Annual Black Sea Bottlenose Dolphin incidental mortality in bottom-set gillnets from 1946 through the 1980s is roughly estimated in the hundreds. The scale of this mortality almost certainly increased in the 1990s-2000s owing to the rapid expansion of illegal, unreported and unregulated fishing (Birkun 2006). According to Öztürk (1999) at least 200–300 Bottlenose Dolphins per year may be taken incidentally in Turkish fisheries in a variety of fishing nets, especially bottom-set gill nets.
Common Bottlenose Dolphins in coastal areas are exposed to a wide variety of threats in addition to direct and indirect takes. Threats that are cause for concern include: 1) the toxic effects of xenobiotic chemicals; 2) reduced prey availability caused by environmental degradation and overfishing (Pauly et al. 1998; Jackson et al. 2001); 3) direct and indirect disturbance and harassment (e.g. boat traffic and commercial dolphin watching and interactive programs); 4) marine construction and demolition and 5) other forms of habitat destruction and degradation (including anthropogenic noise). Although these and other threats are technically challenging to quantify by comparison with takes, their cumulative impact is likely to result in longitudinal population declines. Lack of historical data in many cases hampers understanding of long term trends, possibly resulting in shifting baselines. The contribution of anthropogenic factors to an increasing number of Unusual Mortality Events involving Bottlenose Dolphins remains to be determined (Spradlin et al. 2005).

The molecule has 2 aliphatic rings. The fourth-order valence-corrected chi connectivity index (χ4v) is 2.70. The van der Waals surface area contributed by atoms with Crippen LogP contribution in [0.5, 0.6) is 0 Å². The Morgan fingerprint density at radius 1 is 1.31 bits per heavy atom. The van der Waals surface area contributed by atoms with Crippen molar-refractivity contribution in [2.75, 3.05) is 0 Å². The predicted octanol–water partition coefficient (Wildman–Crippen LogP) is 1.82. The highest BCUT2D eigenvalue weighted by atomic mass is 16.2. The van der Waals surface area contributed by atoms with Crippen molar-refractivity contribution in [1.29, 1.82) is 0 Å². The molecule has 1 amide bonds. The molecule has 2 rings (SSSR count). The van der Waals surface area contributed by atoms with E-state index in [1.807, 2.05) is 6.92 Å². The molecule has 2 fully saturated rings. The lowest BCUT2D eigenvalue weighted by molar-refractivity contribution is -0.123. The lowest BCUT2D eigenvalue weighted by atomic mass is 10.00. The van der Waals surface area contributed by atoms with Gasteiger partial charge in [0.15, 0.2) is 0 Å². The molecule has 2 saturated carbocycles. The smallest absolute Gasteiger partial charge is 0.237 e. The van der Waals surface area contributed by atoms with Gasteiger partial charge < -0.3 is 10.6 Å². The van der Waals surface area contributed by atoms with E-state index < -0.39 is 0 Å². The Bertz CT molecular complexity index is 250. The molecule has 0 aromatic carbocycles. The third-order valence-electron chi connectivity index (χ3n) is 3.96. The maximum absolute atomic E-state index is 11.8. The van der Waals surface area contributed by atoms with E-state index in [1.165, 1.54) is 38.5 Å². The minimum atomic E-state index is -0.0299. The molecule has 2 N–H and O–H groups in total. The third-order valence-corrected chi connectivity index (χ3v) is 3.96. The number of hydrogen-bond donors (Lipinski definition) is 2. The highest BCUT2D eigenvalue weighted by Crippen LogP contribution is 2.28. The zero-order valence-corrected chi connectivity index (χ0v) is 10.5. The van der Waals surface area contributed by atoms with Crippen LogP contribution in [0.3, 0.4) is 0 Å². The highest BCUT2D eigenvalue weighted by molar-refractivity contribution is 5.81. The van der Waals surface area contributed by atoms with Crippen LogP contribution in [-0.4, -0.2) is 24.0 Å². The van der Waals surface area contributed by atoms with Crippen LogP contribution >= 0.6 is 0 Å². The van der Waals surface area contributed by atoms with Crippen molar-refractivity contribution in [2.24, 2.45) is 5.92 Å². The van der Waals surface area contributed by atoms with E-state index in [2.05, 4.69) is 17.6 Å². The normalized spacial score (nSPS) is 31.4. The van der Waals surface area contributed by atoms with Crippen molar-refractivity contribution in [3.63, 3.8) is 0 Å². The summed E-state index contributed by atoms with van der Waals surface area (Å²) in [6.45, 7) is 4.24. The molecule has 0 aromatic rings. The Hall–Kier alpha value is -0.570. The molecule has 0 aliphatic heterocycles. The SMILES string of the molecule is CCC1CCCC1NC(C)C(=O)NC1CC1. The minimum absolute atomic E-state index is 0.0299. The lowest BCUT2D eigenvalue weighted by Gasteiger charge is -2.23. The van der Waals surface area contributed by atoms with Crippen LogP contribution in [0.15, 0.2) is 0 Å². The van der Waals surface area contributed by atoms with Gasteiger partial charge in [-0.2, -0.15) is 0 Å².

Environmental contaminants likely impact health and reproductive success of the Common Bottlenose Dolphins in parts of its range. Lahvis et al. (1995) correlated concentrations of PCBs and DDT in the blood of inshore Bottlenose Dolphins with decline in immune system function. Males in some areas such as Florida accumulate levels of PCBs more than an order of magnitude greater than the threshold for adverse health effects identified by Kannan et al. (2000) (Wells et al. 2005). A risk assessment relative to PCB burdens suggested elevated probabilities of first-born mortality at several sites in the U.S. (Schwacke et al. 2002, Wells et al. 2005).
Bottlenose Dolphins sometimes forage around fish-farm cages or take fish from gillnets (e.g., Reeves et al. 2001; Read et al. 2003), commercial trawling gear, crab traps, or recreational fishing gear (Wells and Scott 1999). This can result in incidental mortality through entanglement and ingestion of fishing gear.
The species is listed in Appendix II of CITES.
The Bottlenose Dolphin has been afforded special protected status under Annex II of the European Union’s Habitats Directive. Commercial hunting of Black Sea cetaceans including Bottlenose Dolphins was banned in 1966 in the former USSR, Bulgaria and Romania, and in 1983 in Turkey.
|Citation:||Hammond, P.S., Bearzi, G., Bjørge, A., Forney, K.A., Karkzmarski, L., Kasuya, T., Perrin, W.F., Scott, M.D., Wang, J.Y. , Wells, R.S. & Wilson, B. 2012. Tursiops truncatus. In: IUCN 2013. IUCN Red List of Threatened Species. Version 2013.2. <www.iucnredlist.org>. Downloaded on 24 April 2014.|